25 Finger Foods for Game Day Entertaining and Beyond
Party hosts should always be prepared with a menu of easy-to-eat finger foods, whether it's to feed a crowd during the big game, Academy Awards, Grammys, or some other cause for celebration. These 25 satisfying dishes are simple and cheap to make, ranging in price from 50 cents a serving for popcorn or veggie sushi to $4 a serving for sliders and ribs. Mix and match to come up with an ideal party menu without going over budget.
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Beans are cheap and filling, which makes this dip a good option for large, hungry crowds. A classic seven-layer bean dip recipe from McCormick can be adapted to what's on hand and customized to taste. It doesn't even have to be seven layers -- a dish of flavorful refried beans with some hot sauce on top does the trick.
Guacamole is a favorite at parties, and one of the most nutritious options in a sea of fried and fatty foods. Using larger Dominican avocados, which are a brighter green and have smoother skin than Mexican Hass avocados, cuts costs. Or shop an ethnic market for good prices on Hass avocados a few days before the guac is needed, ensuring they have time to ripen for use in a recipe posted on Allrecipes.
Crunchy chips made from kale are all the rage, and just as satisfying as potato chips. Buying them from the store is costly and often means getting a bag full of preservatives. Follow a Food Network recipe from Melissa Darabian to bake easy and inexpensive kale chips at home.
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This classic party platter has stuck around for a reason: It satisfies with minimal effort and cost. A few types of cheese, such as a block of cheddar, a small wheel of queso fresco, and a wedge of brie, along with a box of crackers makes an easy snack centerpiece at any party.
Raw fish can be expensive, intimidating, and dangerous to work with at home, but veggie sushi is fun and easy to make, and costs just pennies per serving. Basic instructions posted on Allrecipes are a good place to start. Make custom specialty rolls and dipping sauces to create a sushi platter as impressive as it is inexpensive.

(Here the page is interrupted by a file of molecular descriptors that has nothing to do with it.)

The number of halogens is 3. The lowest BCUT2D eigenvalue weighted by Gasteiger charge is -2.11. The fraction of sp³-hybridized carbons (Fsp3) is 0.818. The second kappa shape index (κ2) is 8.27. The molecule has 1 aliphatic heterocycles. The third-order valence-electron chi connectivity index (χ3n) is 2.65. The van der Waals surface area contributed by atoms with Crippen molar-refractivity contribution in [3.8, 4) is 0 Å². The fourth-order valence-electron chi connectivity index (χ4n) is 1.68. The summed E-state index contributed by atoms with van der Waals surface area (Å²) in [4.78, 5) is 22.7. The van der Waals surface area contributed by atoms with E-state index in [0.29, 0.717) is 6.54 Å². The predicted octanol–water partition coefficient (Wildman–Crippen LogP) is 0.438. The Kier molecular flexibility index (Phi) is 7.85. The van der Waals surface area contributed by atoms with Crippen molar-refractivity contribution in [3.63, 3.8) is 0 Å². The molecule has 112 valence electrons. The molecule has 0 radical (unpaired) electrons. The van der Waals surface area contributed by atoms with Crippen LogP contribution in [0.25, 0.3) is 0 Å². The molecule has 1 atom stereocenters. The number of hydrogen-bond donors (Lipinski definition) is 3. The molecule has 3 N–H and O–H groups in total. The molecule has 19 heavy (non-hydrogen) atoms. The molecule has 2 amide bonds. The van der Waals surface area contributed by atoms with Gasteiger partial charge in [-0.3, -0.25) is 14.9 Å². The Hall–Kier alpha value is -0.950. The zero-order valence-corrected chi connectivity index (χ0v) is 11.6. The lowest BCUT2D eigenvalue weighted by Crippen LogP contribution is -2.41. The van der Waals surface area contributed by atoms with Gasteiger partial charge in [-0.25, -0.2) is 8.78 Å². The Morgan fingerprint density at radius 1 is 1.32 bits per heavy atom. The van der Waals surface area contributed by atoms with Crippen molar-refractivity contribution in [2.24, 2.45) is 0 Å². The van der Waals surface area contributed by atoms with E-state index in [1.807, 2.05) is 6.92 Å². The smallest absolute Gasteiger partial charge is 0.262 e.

Quiche is one of the least expensive dishes to make for a crowd, and baking it in mini-muffin tins yields perfectly bite-size, crustless versions. A recipe from the blog Add a Pinch covers the basics, but feel free to customize with different fillings.
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People have long searched for a way to made mac and cheese a finger food. Rolling it into balls and deep-frying is one option, but those who prefer a cheaper, hassle-free option can follow a recipe from the blog Chef in Training for mac and cheese "cupcakes" -- small, handheld portions baked in a muffin pan.
Made from inexpensive chicken, easy dipping skewers from the food blog Damn Delicious are a light option that is full of flavor. Marinating the chicken overnight makes it tender and flavorful, so it's not a step to skip, but making the sauce and even grilling can be done ahead of time; just heat up the skewers before serving.
Hearty mini sandwiches are impressive but can be easy to pull off. A sausage and pepper slider recipe from Taste of Home cuts down on cost by using inexpensive Italian sausage as the meat with more filler from onions and peppers. Cooked in a large batch and assembled on small buns, the process is quick and easy.
Making ribs in the oven is an easy process that fills a kitchen with delicious and tempting aromas. With simple instructions posted on Allrecipes, baby back ribs take just over four hours make. They can easily be prepared ahead of time and kept warm in a low-heat oven. Buy ribs in bulk from a wholesale club for quality meat at low prices and feast on ribs all weekend long.